First-principle atomistic thermodynamic study on the early-stage corrosion of NiCr alloy under fluoride salt environment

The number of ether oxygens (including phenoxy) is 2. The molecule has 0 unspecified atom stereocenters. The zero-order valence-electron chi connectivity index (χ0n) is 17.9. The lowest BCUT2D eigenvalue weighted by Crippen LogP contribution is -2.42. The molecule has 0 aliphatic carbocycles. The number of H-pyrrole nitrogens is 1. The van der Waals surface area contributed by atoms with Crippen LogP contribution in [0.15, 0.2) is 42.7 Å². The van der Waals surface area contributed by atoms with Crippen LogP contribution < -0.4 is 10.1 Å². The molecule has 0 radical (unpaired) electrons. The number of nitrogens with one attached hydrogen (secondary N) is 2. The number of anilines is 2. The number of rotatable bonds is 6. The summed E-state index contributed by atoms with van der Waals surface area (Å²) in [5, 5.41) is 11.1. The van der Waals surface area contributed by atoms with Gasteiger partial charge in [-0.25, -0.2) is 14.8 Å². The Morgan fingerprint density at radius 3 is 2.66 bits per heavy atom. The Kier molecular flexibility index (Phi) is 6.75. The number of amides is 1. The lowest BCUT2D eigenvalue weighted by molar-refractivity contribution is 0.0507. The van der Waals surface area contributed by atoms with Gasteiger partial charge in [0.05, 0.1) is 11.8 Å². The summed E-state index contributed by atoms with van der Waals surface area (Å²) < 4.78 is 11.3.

The atomic morphology change in the NiCr alloy surface induced by fluorine-chemisorption was investigated by the ab initio atomistic thermodynamic method to elucidate early-stage corrosion processes of nickel-based alloys in strong oxidizing environment. The surface phase diagrams of Cr-doped Ni(111) surface as a function of fluorine chemical potential were obtained to track the surface structures that are most likely to be fostered in various temperature and pressure conditions. The adsorption of fluorine on the top site of Cr in the alloy surface was the most energetically favorable one. With increasing fluorine chemical potential, more fluorine atoms started to agglomerate in the trapping sink of Cr. Fluorine–fluorine repulsion interaction coupled with strong F–Cr bonding could facilitate a decided morphology modification of the metal substrate. Moreover, an insight into the desorption pathways for potential species revealed that in the presence of fluorine, the dissociation of Cr predominantly stems from the relatively easy desorption in the form of CrF2/CrF3 molecules from the non-passivated Ni-based alloy surface.